How must journalists approach family members of a victim of femicide? Which photos are the best to illustrate stories on sexual harassment? How to prevent a woman from suffering during an interview?

Assuming that these questions affect all journalists when dealing with victims and family members of these tragic situations, UOL’s women platform Universa created a toolkit called Universa Manual for Journalists: Best Practices in Reporting on Violence Against Women.

UOL is the largest Brazilian group of content, technology, services and means of digital payments. It launched Universa in 2018. The toolkit is open to be used by journalists of other news organisations and can be downloaded for free.

A huge problem in Brazil 

According to a survey by the United Nations High Commissioner for Human Rights (OHCHR), Brazil occupies 5th place in countries with more violent deaths of women.

Since the Maria da Penha Law’s creation in 2006, which increased sentences for abusers, established special domestic violence courts and required the authorities to open 24-hour shelters for abused women, domestic violence gained more attention from the press.

The document gathers a series of best practices for covering gender crimes, including the initial conversation with the victims and the best words and appropriate expressions used in the stories.
It also provides information on legislation, where and how to report violence, and a list of various sources that specialise in violence against women.


“Our main objective is that the stories of women like Tatiane Spitzner, Sandra Gomide, Yasmin Costa dos Santos and those of other victims of femicide that will unfortunately happen are told with empathy and fairly. 

The aim is that while investigating and writing about these and other crimes against women, journalists pay attention to the sexist stereotypes that appear even in the speech of renowned jurists, transforming victims of violence into defendants”, explains Dolores Orosco, chief editor of Universa.

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Orosco says that as Universa employs a 100% female team, the channel is highly concerned with ethical, sensitive and responsible standards to contribute to the fight against domestic violence effectively.

“The toolkit comprises information on best practices collected from a wide array of interviews with experts and reporters who work the field. The objective is that this guide is helpful not only for UOL journalists but also for journalism students and civic organisations interested in transforming society”, says Orosco.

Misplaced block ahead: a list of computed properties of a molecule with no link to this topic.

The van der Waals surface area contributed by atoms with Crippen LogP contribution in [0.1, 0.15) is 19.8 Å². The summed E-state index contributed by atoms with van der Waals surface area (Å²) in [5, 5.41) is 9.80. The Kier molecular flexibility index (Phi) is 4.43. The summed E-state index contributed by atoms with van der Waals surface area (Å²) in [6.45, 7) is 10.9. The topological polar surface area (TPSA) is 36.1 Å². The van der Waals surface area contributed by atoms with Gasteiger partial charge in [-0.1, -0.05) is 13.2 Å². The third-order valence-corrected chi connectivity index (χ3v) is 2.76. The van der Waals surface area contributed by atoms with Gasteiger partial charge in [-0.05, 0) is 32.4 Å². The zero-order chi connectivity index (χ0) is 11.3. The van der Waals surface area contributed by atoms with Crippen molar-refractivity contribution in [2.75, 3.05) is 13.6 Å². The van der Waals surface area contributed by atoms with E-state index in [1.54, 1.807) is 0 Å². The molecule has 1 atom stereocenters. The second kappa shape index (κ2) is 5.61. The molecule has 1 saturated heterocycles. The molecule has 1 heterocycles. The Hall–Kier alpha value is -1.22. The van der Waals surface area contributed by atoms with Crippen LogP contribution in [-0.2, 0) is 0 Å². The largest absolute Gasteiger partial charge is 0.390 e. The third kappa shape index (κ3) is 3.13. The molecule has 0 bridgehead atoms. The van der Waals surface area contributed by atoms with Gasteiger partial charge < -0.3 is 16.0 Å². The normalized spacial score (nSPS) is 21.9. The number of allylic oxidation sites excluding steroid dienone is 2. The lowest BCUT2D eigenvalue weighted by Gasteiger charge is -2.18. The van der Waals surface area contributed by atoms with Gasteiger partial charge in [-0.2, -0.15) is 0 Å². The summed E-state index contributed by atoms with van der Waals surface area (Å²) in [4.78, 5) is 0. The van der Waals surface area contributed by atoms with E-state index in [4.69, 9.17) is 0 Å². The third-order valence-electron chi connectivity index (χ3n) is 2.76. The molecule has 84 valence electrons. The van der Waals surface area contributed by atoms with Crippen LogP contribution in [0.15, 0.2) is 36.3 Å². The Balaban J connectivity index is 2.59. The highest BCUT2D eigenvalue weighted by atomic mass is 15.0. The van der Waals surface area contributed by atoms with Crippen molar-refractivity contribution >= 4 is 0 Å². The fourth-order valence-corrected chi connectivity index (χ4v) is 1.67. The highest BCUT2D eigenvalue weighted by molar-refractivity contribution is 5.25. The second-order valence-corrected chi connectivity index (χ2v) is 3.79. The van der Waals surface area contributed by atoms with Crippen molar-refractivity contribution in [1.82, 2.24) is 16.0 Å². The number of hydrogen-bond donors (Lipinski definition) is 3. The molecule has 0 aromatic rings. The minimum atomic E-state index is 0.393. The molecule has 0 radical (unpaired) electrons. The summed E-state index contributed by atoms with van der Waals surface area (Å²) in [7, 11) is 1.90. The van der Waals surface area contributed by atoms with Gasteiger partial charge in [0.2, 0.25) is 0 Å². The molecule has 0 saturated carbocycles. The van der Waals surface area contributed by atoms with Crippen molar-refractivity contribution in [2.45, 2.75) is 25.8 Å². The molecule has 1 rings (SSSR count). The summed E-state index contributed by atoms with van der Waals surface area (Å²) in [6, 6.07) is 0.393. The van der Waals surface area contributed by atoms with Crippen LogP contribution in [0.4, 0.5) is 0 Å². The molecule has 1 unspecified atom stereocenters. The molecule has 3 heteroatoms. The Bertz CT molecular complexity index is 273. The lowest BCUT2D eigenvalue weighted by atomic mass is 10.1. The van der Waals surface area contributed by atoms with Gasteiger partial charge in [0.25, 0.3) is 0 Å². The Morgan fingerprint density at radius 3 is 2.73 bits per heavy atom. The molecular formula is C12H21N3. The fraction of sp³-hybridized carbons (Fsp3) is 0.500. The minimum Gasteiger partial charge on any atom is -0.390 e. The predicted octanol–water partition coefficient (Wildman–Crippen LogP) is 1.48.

Universa reminds us that investigation of such cases is complicated and causes painful trauma to the victims, being essential to understand the subject in deep and take some precautions when approaching the victims and writing about the violence they suffered.

“Often, journalists need to be aware of their own sexist, socially rooted beliefs – hence the importance of understanding some subtleties. It is part of the journalist’s responsibility not to reinforce harmful stereotypes, to the benefit not only of the interviewees but of women in general”. 

She reminds that blaming the victim, even if indirectly – for example, by describing the clothes she was wearing when experiencing sexual violence – reinforces the idea that the responsibility for the crime she suffered is hers when it is not.

According to Dolores Orosco, another recurring way to blame a victim of domestic violence is to question why she spent so much time being beaten without reporting it.

“There are still cases in which the story tries to justify the aggressor’s actions, stating that he committed violence motivated by jealousy or because he was “hot-headed”



Humanising the victims 

The toolkit offers suggestions on making the first contact with a woman victim of violence and what information to avoid when writing. It highlights the importance of humanising the stories and not turning the person into just one more number. It explains all the complex Brazilian legislation related to violence against women.

It also features recommendations such as listening to the other side – the perpetrator or the State – responsible when a woman suffers aggression. The publication compiles a wide range of information on the different types of violence against women and related figures.

There are sensible recommendations, such as respecting the victim’s desires, avoiding unnecessary detail descriptions, and a police-like writing style.

It highlights the importance of  avoid uncritical coverage and how a bad story can worsen the situation.

Universa Manual for Journalists: Good Practices in Covering Violence Against Women can be downloaded for free.